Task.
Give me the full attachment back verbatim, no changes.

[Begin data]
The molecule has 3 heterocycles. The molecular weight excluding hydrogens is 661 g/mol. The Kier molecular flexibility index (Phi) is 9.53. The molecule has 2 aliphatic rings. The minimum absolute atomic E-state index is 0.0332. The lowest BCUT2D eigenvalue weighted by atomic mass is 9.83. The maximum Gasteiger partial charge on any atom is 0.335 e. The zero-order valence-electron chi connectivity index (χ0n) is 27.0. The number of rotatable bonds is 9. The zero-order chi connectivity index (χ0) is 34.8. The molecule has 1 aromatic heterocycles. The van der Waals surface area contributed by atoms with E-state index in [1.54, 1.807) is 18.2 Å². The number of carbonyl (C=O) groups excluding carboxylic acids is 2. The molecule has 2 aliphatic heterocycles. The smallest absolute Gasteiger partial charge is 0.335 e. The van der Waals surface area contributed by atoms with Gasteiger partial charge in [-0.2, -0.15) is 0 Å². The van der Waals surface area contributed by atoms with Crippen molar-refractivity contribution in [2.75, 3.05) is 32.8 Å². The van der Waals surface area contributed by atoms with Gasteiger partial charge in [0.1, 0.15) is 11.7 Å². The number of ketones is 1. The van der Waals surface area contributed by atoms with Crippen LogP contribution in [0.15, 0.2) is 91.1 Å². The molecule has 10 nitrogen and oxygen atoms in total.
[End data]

The molecule has 3 heterocycles. The molecular weight excluding hydrogens is 661 g/mol. The Kier molecular flexibility index (Phi) is 9.53. The molecule has 2 aliphatic rings. The minimum absolute atomic E-state index is 0.0332. The lowest BCUT2D eigenvalue weighted by atomic mass is 9.83. The maximum Gasteiger partial charge on any atom is 0.335 e. The zero-order valence-electron chi connectivity index (χ0n) is 27.0. The number of rotatable bonds is 9. The zero-order chi connectivity index (χ0) is 34.8. The molecule has 1 aromatic heterocycles. The van der Waals surface area contributed by atoms with E-state index in [1.54, 1.807) is 18.2 Å². The number of carbonyl (C=O) groups excluding carboxylic acids is 2. The molecule has 2 aliphatic heterocycles. The smallest absolute Gasteiger partial charge is 0.335 e. The van der Waals surface area contributed by atoms with Gasteiger partial charge in [-0.2, -0.15) is 0 Å². The van der Waals surface area contributed by atoms with Crippen molar-refractivity contribution in [2.75, 3.05) is 32.8 Å². The van der Waals surface area contributed by atoms with Gasteiger partial charge in [0.1, 0.15) is 11.7 Å². The number of ketones is 1. The van der Waals surface area contributed by atoms with Crippen LogP contribution in [0.15, 0.2) is 91.1 Å². The molecule has 10 nitrogen and oxygen atoms in total.